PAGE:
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by Gianluca Isaia

14 DEC 2015

Christmas at ISAIA

by Gianluca Isaia

Christmas in Napoli has always assumed many aspects of spiritual significance. It condenses the most profound sense of a particular religiousness rooted in the local culture and expressed in myriad ways. The Neapolitan Christmas is a convivial occasion with opulent Baroque nuances, brimming with aromas, surprises, colors and flavors. Unfortunately, even in Napoli you hardly ever see the "zampognaro" bagpipe players anymore. When I was a child and adolescent, they underscored the festive mood during the Christmas holidays, with that sense of eager expectation and emblematic significance. For me, always traveling around the globe, Christmas is now an ideal moment of tranquility, a time for reflection, thought and assessment. Even more than New Year's Eve, it is a moment for meditating on life in general and on future projects. Spending time with the family, I can finally enjoy my city to the fullest. This "full immersion" in Napoli can be spiced up with a few lazy digressions to Capri. Still today, my children and I like to explore the crèche makers' shops on Via San Gregorio Armeno, which you can only find in Napoli, during the weeks of Advent to avoid the incredible crowds on the weekends. This trip takes me back to my childhood when thirty or forty of us gathered in our large family home in Sorrento. A huge Nativity Scene was set up for the holidays and constantly supplemented with new shepherds, animals and details as well as realistic and picturesque theatrical effects. We were all awed and excited when the crèche was unveiled, a moment that coincided with everyone exchanging gifts just before Midnight Mass.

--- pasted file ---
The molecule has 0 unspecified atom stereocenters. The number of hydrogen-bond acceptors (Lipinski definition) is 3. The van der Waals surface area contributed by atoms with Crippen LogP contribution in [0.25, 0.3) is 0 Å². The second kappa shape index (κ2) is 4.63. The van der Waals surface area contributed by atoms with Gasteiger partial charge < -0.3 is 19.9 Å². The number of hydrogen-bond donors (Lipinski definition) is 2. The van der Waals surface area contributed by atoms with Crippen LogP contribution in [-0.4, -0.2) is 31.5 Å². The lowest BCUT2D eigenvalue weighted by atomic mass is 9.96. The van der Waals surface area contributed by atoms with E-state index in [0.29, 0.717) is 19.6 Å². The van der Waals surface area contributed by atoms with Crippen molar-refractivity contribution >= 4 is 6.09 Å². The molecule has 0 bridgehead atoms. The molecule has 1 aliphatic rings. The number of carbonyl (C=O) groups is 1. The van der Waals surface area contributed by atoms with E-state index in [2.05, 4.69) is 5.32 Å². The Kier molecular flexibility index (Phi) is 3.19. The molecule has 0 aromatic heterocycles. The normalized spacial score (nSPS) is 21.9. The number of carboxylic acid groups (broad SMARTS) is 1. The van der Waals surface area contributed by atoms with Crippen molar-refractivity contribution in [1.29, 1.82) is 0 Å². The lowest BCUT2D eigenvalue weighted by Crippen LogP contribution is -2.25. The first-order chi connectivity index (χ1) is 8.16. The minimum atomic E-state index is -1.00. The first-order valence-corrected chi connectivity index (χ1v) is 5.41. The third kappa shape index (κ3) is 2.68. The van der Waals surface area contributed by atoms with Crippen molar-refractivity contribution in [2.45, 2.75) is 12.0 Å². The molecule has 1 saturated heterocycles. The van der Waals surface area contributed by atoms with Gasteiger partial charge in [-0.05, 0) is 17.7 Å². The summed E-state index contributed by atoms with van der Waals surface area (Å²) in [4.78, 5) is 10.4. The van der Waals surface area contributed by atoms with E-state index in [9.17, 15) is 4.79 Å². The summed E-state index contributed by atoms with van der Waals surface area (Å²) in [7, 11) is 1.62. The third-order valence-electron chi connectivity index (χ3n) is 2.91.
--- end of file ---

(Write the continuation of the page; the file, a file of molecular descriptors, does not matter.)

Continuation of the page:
There was no melancholy, tears or regret: just happiness and good cheer.

Everyone seemed so elegant and appropriate – never exaggerated. Almost all the men wore a dark blue suit and a white shirt with cufflinks. There were many dark ties, but some fellows dared to wear jewel colors. I realize that well-dressed elegance influenced my life even back then.

From my perspective as a child, save for the magical Star of Bethlehem, the holiday had nothing to do with the poignant melancholy expressed by Eduardo di Filippo in what may be his most famous comedy, "Natale in casa Cupiello” [Christmas at the Cupiello's], which was written in 1931. I still have a vivid, almost photographic memory of those festive tables for Christmas Eve dinner in Sorrento. On the evening of December 24, no meat was served and the menu was strictly fish. There was pasta with clam sauce and fried eel, which was a symbol of eternity for the Greeks and ancient Romans. Desserts included the colorful and extremely sweet struffoli, a proverbial prerogative of my grandmother who affectionately prepared them for me. I have to confess, however, that I never liked them all that much, but I insisted on thanking Grandmother to please her. Perhaps, due to such happy and engaging childhood memories, Christmas for me has become an invitation to live in the present with no past regrets or excessive, anxious thoughts about the future.



It is a reminder to realize the beauty of life, so full of magnificent things. "Dàtte da fà: ca 'a jurnata è 'nu muòrze..." [Hop to it! The day passes in a flash!] Of course, I attend Midnight Mass in the church on Via Tasso, where an extraordinary priest named Father Gennaro Matino – a man second to none who worked with inte

Intellectuals such as Erri De Luca – knew how to create a strong sentiment of community and sharing. From a gastronomical perspective, I strictly abide by the traditional menu. I do the same with the suit, reinterpreting with an extra touch of creativity the Neapolitan allure that is in Isaia's DNA. As the old saying goes, "Natale cu 'e tuoje e Pasqua cu chi vuoje" [Christmas with family; Easter with whomever you want], which is always good advice. Merry Christmas! I sincerely wish you all the best this holiday season.